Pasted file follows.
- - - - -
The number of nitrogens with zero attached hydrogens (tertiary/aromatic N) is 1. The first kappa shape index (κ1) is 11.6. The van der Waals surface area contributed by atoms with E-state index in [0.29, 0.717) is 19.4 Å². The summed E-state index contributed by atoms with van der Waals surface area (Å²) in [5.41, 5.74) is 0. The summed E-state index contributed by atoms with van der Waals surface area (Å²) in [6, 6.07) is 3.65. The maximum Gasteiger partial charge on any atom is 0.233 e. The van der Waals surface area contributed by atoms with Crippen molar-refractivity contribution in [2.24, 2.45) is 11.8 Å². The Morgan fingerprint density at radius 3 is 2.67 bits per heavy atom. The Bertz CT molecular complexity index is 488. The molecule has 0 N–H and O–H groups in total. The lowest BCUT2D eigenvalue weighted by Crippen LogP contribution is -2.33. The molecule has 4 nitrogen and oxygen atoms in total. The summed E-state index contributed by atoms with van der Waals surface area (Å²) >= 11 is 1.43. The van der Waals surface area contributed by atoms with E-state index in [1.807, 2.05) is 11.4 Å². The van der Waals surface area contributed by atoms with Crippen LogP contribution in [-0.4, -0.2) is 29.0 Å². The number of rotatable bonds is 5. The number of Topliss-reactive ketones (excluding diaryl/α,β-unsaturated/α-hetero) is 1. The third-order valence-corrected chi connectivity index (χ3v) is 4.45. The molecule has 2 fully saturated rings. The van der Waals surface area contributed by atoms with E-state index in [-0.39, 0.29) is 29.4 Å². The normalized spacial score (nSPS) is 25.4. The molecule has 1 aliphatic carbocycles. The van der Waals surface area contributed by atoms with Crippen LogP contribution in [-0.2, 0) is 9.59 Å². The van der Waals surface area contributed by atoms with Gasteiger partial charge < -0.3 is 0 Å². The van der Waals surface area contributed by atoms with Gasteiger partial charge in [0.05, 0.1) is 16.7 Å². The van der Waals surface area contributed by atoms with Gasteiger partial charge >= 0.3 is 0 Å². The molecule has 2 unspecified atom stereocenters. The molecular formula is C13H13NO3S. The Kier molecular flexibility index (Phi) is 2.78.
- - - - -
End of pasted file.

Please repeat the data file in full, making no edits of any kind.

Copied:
The number of nitrogens with zero attached hydrogens (tertiary/aromatic N) is 1. The first kappa shape index (κ1) is 11.6. The van der Waals surface area contributed by atoms with E-state index in [0.29, 0.717) is 19.4 Å². The summed E-state index contributed by atoms with van der Waals surface area (Å²) in [5.41, 5.74) is 0. The summed E-state index contributed by atoms with van der Waals surface area (Å²) in [6, 6.07) is 3.65. The maximum Gasteiger partial charge on any atom is 0.233 e. The van der Waals surface area contributed by atoms with Crippen molar-refractivity contribution in [2.24, 2.45) is 11.8 Å². The Morgan fingerprint density at radius 3 is 2.67 bits per heavy atom. The Bertz CT molecular complexity index is 488. The molecule has 0 N–H and O–H groups in total. The lowest BCUT2D eigenvalue weighted by Crippen LogP contribution is -2.33. The molecule has 4 nitrogen and oxygen atoms in total. The summed E-state index contributed by atoms with van der Waals surface area (Å²) >= 11 is 1.43. The van der Waals surface area contributed by atoms with E-state index in [1.807, 2.05) is 11.4 Å². The van der Waals surface area contributed by atoms with Crippen LogP contribution in [-0.4, -0.2) is 29.0 Å². The number of rotatable bonds is 5. The number of Topliss-reactive ketones (excluding diaryl/α,β-unsaturated/α-hetero) is 1. The third-order valence-corrected chi connectivity index (χ3v) is 4.45. The molecule has 2 fully saturated rings. The van der Waals surface area contributed by atoms with E-state index in [-0.39, 0.29) is 29.4 Å². The normalized spacial score (nSPS) is 25.4. The molecule has 1 aliphatic carbocycles. The van der Waals surface area contributed by atoms with Crippen LogP contribution in [-0.2, 0) is 9.59 Å². The van der Waals surface area contributed by atoms with Gasteiger partial charge < -0.3 is 0 Å². The van der Waals surface area contributed by atoms with Gasteiger partial charge in [0.05, 0.1) is 16.7 Å². The van der Waals surface area contributed by atoms with Gasteiger partial charge >= 0.3 is 0 Å². The molecule has 2 unspecified atom stereocenters. The molecular formula is C13H13NO3S. The Kier molecular flexibility index (Phi) is 2.78.